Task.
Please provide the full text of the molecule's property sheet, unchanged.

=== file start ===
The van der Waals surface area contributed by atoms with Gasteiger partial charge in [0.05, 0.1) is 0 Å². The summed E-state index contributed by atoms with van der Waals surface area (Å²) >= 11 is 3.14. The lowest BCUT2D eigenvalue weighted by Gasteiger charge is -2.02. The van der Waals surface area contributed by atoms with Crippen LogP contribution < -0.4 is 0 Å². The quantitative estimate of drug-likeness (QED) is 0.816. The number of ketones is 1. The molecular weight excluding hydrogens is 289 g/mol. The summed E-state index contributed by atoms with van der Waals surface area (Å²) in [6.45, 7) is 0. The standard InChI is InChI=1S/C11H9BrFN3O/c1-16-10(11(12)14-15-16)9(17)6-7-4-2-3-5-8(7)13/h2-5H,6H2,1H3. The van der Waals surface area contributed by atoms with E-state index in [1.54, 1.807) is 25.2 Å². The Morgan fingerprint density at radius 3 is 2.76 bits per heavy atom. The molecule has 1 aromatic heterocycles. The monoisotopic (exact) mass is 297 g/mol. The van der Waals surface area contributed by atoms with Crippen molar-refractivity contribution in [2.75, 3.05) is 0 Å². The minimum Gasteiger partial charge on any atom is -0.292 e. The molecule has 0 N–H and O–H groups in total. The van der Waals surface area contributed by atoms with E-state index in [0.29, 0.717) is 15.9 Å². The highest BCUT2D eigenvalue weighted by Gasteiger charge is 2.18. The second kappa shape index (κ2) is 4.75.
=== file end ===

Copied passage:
The van der Waals surface area contributed by atoms with Gasteiger partial charge in [0.05, 0.1) is 0 Å². The summed E-state index contributed by atoms with van der Waals surface area (Å²) >= 11 is 3.14. The lowest BCUT2D eigenvalue weighted by Gasteiger charge is -2.02. The van der Waals surface area contributed by atoms with Crippen LogP contribution < -0.4 is 0 Å². The quantitative estimate of drug-likeness (QED) is 0.816. The number of ketones is 1. The molecular weight excluding hydrogens is 289 g/mol. The summed E-state index contributed by atoms with van der Waals surface area (Å²) in [6.45, 7) is 0. The standard InChI is InChI=1S/C11H9BrFN3O/c1-16-10(11(12)14-15-16)9(17)6-7-4-2-3-5-8(7)13/h2-5H,6H2,1H3. The van der Waals surface area contributed by atoms with E-state index in [1.54, 1.807) is 25.2 Å². The Morgan fingerprint density at radius 3 is 2.76 bits per heavy atom. The molecule has 1 aromatic heterocycles. The monoisotopic (exact) mass is 297 g/mol. The van der Waals surface area contributed by atoms with Crippen molar-refractivity contribution in [2.75, 3.05) is 0 Å². The minimum Gasteiger partial charge on any atom is -0.292 e. The molecule has 0 N–H and O–H groups in total. The van der Waals surface area contributed by atoms with E-state index in [0.29, 0.717) is 15.9 Å². The highest BCUT2D eigenvalue weighted by Gasteiger charge is 2.18. The second kappa shape index (κ2) is 4.75.